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Posted: November 7, 2018

Legal Malpractice Claim Properly Dismissed as Time-Barred

On October 30, 2018, the First Department issued a decision in Brean Murray, Carret & Co. v. Morrison & Foerster LLP, 2018 NY Slip Op. 07238, affirming the dismissal of a legal malpractice claim as time-barred, explaining:

The malpractice claim was properly dismissed as time-barred, and the doctrine of equitable estoppel will not toll a limitations statute where plaintiffs possessed timely knowledge sufficient to have placed them under a duty to make inquiry and ascertain all the relevant facts prior to the expiration of the applicable statute of limitations. Here, the alleged malpractice occurred in December 2010 when defendant issued its opinion letter that nothing has come to our attention that leads us to believe that the registration statement contained an untrue statement of a material fact or omitted to state a material fact required to be stated therein or necessary to make the statements therein not misleading. Thereafter, a public report which broke the news of Puda’s fraud on April 8, 2011 confirmed that the fraudulent transfers of ownership of Shanxi Coal were documented in government filings. There was nothing preventing plaintiff from accusing defendant of substandard care in April 2011, based on defendant’s opinion letter, when compared to statements made in the public report and the securities litigation that followed in April 2011.

Plaintiff’s contention that it relied on defendant because it was a large, international law firm with alleged expertise in China-based companies, and because it trusted that defendant would comply with professional standards and its fiduciary duty to advise plaintiff if its work product was deficient, is misplaced. Plaintiff maintains that defendant’s withdrawal as counsel did not exempt it from such standards, as the decision to terminate the relationship constituted an act of concealment that left plaintiff in the dark regarding the extent of defendant’s potential liability. Even if plaintiff’s allegations of concealment were true, plaintiff has failed to demonstrate its due diligence, for it was on inquiry notice by at least 2011 and failed to make a reasonable investigation.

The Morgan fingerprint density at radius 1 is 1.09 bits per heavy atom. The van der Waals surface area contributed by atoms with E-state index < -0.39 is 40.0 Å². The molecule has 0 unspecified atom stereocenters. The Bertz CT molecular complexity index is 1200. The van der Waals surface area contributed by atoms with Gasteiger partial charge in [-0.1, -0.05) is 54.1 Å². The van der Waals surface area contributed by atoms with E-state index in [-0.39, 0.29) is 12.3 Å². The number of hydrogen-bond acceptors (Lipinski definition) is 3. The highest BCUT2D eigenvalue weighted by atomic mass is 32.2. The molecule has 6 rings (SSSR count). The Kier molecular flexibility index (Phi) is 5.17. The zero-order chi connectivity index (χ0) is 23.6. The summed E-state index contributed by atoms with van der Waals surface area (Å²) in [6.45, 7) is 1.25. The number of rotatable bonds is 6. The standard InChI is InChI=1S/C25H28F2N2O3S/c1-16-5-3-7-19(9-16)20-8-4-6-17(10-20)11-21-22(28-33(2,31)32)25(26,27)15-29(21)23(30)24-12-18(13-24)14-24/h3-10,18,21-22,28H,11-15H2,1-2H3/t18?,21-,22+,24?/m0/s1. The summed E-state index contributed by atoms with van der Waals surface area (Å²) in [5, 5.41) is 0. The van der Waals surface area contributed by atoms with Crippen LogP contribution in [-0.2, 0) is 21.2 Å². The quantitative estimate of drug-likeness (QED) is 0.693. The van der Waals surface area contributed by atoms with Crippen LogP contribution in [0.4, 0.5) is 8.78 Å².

(Internal citations and quotations omitted).

We both bring and defend professional malpractice claims and other claims relating to the duties of professionals such as lawyers, accountants and architects to their clients. Contact Schlam Stone & Dolan partner John Lundin at jlundin@schlamstone.com if you have questions regarding such claims or appeals of such claims.

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Posted: November 6, 2018

Action Dismissed Because GBL 130 Violation Was Not Curable

On October 30, 2018, the First Department issued a decision in Robert v. Ringerjeans, LLC2018 NY Slip Op. 07272, dismissing an action due to an uncurable GBL 130 violation, explaining:

General Business Law § 130(9)’s prohibition against a person in violation of General Business Law § 130(1) maintaining any action or proceeding in any court in this state on any contract, account, or transaction, bars plaintiff from asserting any claims, including equitable claims. This is the only reading that gives effect to all of the provisions of the statute. It is consistent with our reading of an analogous statute, Business Corporation Law § 1312.